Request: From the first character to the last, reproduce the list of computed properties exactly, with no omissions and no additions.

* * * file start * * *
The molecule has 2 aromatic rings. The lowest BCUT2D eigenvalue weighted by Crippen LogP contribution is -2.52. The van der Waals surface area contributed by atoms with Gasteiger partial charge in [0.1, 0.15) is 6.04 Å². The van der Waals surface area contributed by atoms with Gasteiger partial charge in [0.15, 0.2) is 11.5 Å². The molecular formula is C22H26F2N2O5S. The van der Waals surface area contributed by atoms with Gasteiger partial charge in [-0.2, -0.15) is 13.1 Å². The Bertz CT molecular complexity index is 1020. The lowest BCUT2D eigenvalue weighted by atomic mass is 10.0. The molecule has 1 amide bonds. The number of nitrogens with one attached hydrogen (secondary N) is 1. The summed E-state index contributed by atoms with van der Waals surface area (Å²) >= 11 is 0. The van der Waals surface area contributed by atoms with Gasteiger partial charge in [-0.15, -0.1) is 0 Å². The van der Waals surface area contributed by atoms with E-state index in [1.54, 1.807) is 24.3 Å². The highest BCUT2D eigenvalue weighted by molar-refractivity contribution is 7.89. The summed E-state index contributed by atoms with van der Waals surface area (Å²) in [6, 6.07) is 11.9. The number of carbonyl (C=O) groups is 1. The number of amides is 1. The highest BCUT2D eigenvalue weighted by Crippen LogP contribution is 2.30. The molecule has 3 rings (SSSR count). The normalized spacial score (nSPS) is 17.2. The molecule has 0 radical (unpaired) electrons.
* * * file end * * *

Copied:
The molecule has 2 aromatic rings. The lowest BCUT2D eigenvalue weighted by Crippen LogP contribution is -2.52. The van der Waals surface area contributed by atoms with Gasteiger partial charge in [0.1, 0.15) is 6.04 Å². The van der Waals surface area contributed by atoms with Gasteiger partial charge in [0.15, 0.2) is 11.5 Å². The molecular formula is C22H26F2N2O5S. The van der Waals surface area contributed by atoms with Gasteiger partial charge in [-0.2, -0.15) is 13.1 Å². The Bertz CT molecular complexity index is 1020. The lowest BCUT2D eigenvalue weighted by atomic mass is 10.0. The molecule has 1 amide bonds. The number of nitrogens with one attached hydrogen (secondary N) is 1. The summed E-state index contributed by atoms with van der Waals surface area (Å²) >= 11 is 0. The van der Waals surface area contributed by atoms with Gasteiger partial charge in [-0.15, -0.1) is 0 Å². The van der Waals surface area contributed by atoms with E-state index in [1.54, 1.807) is 24.3 Å². The highest BCUT2D eigenvalue weighted by molar-refractivity contribution is 7.89. The summed E-state index contributed by atoms with van der Waals surface area (Å²) in [6, 6.07) is 11.9. The number of carbonyl (C=O) groups is 1. The number of amides is 1. The highest BCUT2D eigenvalue weighted by Crippen LogP contribution is 2.30. The molecule has 3 rings (SSSR count). The normalized spacial score (nSPS) is 17.2. The molecule has 0 radical (unpaired) electrons.